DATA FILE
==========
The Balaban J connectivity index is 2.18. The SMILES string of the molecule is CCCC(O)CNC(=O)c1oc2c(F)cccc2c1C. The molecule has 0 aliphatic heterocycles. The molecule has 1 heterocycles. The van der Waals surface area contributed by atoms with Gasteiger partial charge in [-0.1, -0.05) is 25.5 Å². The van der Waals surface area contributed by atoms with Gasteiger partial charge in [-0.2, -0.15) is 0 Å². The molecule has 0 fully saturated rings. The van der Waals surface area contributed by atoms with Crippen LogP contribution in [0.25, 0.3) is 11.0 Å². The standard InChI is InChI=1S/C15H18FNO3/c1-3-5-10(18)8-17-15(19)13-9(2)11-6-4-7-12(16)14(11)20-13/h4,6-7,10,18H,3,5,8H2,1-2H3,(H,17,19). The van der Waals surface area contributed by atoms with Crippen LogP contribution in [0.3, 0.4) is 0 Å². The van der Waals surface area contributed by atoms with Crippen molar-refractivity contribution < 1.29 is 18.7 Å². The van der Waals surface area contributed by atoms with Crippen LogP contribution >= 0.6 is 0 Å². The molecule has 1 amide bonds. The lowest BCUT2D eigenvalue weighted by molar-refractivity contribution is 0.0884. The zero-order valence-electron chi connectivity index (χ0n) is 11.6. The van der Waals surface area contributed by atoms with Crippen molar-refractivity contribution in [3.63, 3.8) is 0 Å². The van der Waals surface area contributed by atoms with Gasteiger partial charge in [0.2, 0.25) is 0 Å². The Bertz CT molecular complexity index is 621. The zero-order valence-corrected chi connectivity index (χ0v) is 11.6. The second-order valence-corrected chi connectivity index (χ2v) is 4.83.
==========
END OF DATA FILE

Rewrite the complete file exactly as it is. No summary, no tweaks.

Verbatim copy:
The Balaban J connectivity index is 2.18. The SMILES string of the molecule is CCCC(O)CNC(=O)c1oc2c(F)cccc2c1C. The molecule has 0 aliphatic heterocycles. The molecule has 1 heterocycles. The van der Waals surface area contributed by atoms with Gasteiger partial charge in [-0.1, -0.05) is 25.5 Å². The van der Waals surface area contributed by atoms with Gasteiger partial charge in [-0.2, -0.15) is 0 Å². The molecule has 0 fully saturated rings. The van der Waals surface area contributed by atoms with Crippen LogP contribution in [0.25, 0.3) is 11.0 Å². The standard InChI is InChI=1S/C15H18FNO3/c1-3-5-10(18)8-17-15(19)13-9(2)11-6-4-7-12(16)14(11)20-13/h4,6-7,10,18H,3,5,8H2,1-2H3,(H,17,19). The van der Waals surface area contributed by atoms with Crippen LogP contribution in [0.3, 0.4) is 0 Å². The van der Waals surface area contributed by atoms with Crippen molar-refractivity contribution < 1.29 is 18.7 Å². The van der Waals surface area contributed by atoms with Crippen LogP contribution >= 0.6 is 0 Å². The molecule has 1 amide bonds. The lowest BCUT2D eigenvalue weighted by molar-refractivity contribution is 0.0884. The zero-order valence-electron chi connectivity index (χ0n) is 11.6. The van der Waals surface area contributed by atoms with Crippen molar-refractivity contribution in [3.63, 3.8) is 0 Å². The van der Waals surface area contributed by atoms with Gasteiger partial charge in [0.2, 0.25) is 0 Å². The Bertz CT molecular complexity index is 621. The zero-order valence-corrected chi connectivity index (χ0v) is 11.6. The second-order valence-corrected chi connectivity index (χ2v) is 4.83.